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Targeting FGFR for the Treatment of Breast Cancer

  • Remah Ali
  • Saeed S. Akhand
  • Michael K. WendtEmail author
Chapter
Part of the Resistance to Targeted Anti-Cancer Therapeutics book series (RTACT, volume 16)

Abstract

Breast cancer has been detailed at the molecular level in very high definition. These molecular characterizations have allowed for the establishment of at least 5 distinct subtypes of the disease. Importantly, breast cancer subtyping can predict for tumor recurrence and drives the clinical application of endocrine and human epidermal growth factor receptor 2 (Her2)-targeted therapies. Recent studies have revealed that these subtypes of breast cancer are not static definitions and that through disease progression breast cancers have the ability to switch subtypes to acquire resistance to these therapies. In addition to therapeutic failure in the metastatic setting, other patients’ primary tumors can only be defined as the poorly understood basal subtype, a classification that is synonymous with the description of triple negative breast cancer (TNBC). Unfortunately, these patients are not candidates for any currently approved molecular therapies and they are left with suboptimal, highly cytotoxic chemotherapies as treatment options. Therefore, recent research has focused on identifying the molecular drivers of TNBC and metastatic breast cancer that has undergone subtype switching and become resistant to endocrine and Her2-targeted therapies. One emerging target for the treatment of these advanced forms of breast cancer is the fibroblast growth factor receptor (FGFR). FGFR plays critical roles in the metastatic progression of TNBC and the acquisition of resistance to targeted therapies as well as chemotherapy. Herein, we review the current understanding of how FGFR is regulated in breast cancer and what approaches are currently being taken to pharmacologically target FGFR function as a therapeutic option for breast cancer patients. In addition to being amplified at the genomic level, FGFRs are highly inducible genes and their biology is made more complex by factors that include alternative splicing, differential subcellular localization and the presence of several different coreceptors and ligands. Finally, gatekeeper mutations in the receptor and activation of alternative growth factor pathways can give rise to acquired resistance to FGFR inhibitors. Recent clinical trials using FGFR kinase inhibitors emphasize that these biological factors need to be taken into diagnostic consideration when identifying the optimal patient population for FGFR-targeted therapies.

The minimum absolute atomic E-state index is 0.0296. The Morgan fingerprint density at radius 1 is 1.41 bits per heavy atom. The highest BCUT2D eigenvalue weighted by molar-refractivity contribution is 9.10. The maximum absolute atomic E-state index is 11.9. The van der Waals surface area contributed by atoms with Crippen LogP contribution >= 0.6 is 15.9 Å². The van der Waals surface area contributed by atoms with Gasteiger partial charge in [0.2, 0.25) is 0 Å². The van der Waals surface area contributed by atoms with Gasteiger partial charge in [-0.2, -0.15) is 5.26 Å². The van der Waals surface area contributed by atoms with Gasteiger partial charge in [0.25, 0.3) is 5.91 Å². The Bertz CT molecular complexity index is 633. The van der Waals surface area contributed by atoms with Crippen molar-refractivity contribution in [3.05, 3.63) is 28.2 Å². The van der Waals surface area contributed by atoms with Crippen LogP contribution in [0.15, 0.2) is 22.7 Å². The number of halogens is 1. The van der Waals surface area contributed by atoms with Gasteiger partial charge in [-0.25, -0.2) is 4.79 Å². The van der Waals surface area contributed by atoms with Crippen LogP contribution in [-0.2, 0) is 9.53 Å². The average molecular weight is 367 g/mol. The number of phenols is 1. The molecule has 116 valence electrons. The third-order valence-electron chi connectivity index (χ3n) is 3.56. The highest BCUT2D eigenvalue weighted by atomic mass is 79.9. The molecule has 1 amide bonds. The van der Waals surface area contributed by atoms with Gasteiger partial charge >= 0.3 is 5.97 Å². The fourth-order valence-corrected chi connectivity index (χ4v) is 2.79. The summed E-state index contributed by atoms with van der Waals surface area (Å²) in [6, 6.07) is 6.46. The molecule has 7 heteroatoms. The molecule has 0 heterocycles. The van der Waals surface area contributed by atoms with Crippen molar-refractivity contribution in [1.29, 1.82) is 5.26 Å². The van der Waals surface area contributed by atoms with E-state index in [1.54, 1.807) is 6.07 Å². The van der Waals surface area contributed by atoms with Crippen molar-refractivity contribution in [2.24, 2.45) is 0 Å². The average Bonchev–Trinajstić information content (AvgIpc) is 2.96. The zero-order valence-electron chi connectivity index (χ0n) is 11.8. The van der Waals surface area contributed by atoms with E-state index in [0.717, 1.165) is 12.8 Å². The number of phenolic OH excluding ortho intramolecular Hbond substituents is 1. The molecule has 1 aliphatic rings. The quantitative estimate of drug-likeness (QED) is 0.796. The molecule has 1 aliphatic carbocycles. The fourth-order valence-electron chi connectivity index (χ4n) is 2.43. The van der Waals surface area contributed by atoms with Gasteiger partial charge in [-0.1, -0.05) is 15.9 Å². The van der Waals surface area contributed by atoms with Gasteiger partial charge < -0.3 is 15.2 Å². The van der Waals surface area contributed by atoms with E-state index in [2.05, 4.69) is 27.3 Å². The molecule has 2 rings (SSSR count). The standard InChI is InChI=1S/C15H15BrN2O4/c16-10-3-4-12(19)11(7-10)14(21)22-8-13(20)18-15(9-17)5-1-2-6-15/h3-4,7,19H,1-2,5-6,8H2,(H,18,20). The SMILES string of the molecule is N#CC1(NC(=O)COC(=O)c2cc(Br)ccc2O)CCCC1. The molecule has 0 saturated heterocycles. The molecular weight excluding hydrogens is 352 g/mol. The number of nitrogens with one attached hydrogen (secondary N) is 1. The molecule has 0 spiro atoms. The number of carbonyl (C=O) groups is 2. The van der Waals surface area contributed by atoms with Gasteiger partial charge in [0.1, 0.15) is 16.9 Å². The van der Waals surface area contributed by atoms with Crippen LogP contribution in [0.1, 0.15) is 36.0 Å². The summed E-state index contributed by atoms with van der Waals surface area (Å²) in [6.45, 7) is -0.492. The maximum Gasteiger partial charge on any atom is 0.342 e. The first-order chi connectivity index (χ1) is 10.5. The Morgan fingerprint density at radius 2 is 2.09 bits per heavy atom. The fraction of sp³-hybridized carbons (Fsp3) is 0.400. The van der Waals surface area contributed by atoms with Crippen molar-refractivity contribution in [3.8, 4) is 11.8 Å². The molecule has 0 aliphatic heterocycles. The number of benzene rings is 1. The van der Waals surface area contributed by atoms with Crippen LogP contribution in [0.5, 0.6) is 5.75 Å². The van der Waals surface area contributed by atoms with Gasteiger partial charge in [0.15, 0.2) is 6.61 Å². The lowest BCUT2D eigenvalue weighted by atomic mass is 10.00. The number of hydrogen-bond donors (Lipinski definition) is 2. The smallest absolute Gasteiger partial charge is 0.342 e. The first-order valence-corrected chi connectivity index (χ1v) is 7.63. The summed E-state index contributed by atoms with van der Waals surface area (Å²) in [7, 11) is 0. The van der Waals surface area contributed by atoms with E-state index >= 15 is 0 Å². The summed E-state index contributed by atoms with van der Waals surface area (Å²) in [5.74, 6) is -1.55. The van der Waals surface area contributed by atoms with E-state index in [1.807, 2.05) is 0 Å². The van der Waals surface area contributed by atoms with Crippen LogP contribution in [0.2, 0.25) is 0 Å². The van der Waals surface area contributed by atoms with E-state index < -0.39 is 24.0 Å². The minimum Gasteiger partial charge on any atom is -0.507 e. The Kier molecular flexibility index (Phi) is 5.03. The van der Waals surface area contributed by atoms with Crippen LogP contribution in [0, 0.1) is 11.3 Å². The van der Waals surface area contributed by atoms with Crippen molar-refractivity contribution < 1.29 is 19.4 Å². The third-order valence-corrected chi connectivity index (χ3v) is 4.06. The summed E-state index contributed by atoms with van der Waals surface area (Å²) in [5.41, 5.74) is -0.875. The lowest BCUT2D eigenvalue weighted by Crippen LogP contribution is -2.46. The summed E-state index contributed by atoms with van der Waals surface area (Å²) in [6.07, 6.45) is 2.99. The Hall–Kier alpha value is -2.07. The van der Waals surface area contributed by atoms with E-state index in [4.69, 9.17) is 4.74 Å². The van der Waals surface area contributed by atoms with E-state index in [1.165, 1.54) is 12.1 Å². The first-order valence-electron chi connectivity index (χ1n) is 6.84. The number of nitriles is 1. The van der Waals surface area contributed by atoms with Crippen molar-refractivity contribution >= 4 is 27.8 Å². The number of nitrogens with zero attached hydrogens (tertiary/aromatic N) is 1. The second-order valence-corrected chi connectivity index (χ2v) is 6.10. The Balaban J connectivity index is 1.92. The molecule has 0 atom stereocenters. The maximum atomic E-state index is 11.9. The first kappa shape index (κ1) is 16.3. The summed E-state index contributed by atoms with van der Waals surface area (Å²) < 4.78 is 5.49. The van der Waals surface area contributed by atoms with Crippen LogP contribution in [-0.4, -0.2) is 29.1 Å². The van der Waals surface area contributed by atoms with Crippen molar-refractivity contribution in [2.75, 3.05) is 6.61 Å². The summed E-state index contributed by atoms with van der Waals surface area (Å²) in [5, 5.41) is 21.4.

Keywords

FGFR breast cancer metastasis kinase inhibition 

Abbreviations

ABC

ATP-binding cassette

BL1

Basal-like 1

BL2

Basal-like 2

BRCA1

Breast cancer 1

CDK

Cyclin-dependent kinase

CSFR1

G-CSF granulocyte-colony stimulating factor

EGFR

Epidermal growth factor receptor

EMT

Epithelial mesenchymal transition

ER-α

Estrogen receptor alpha

ESRP

Epithelial splicing regulatory proteins

FGFR

Fibroblast growth factor receptor

FIIN4

FGFR irreversible inhibitor 4

FLT3

fms-related tyrosine kinase 3

Her2

Human epidermal growth factor receptor 2

Her4

Human epidermal growth factor receptor 4

HSPGs

Hepran sulfate proteogyclans

Ig

Immunoglobulin

IL6

Interleukin 6

IM

Immunomodulatory

INFS

Integrative nuclear FGFR1 signaling

LAR

Luminal androgen receptor

M

Mesenchymal

mAb

Monocloncal antibody

MAP

Mitogen-activated protein

MDSCs

Myeloid derived suppressor cells

MSL

Mesenchymal stem-like

N-cad

N-cadherin

NCAM

Neural cell adhesion molecule

PAM50

Prediction analysis of microarray 50

PARP

Poly ADP-ribose polymerase

PDGFR

Platelet-derived growth factor receptor

PR

Progesterone receptor

Sp1 and 3

Specificity protein 1 and 3

TGF-β

Transforming growth factor-β

TNBC

Triple negative breast cancer

TNFα

Tumor necrosis factor-α

TRE

Thyroid hormone response element

VEGFR

Vascular endothelial growth factor receptor

Notes

Acknowledgments

Members of the Wendt Laboratory are thanked for critical reading of the manuscript. This work was supported in part by the National Institutes of Health (R00CA166140), the American Cancer Society (RSG-16-172-01) and the METavivor foundation.

No Conflict Statement

No potential conflicts of interest were disclosed.

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Copyright information

© Springer International Publishing AG 2017

Authors and Affiliations

  • Remah Ali
    • 1
  • Saeed S. Akhand
    • 1
  • Michael K. Wendt
    • 1
    Email author
  1. 1.Purdue University Center for Cancer Research, Department of Medicinal Chemistry and Molecular PharmacologyPurdue UniversityWest LafayetteUSA

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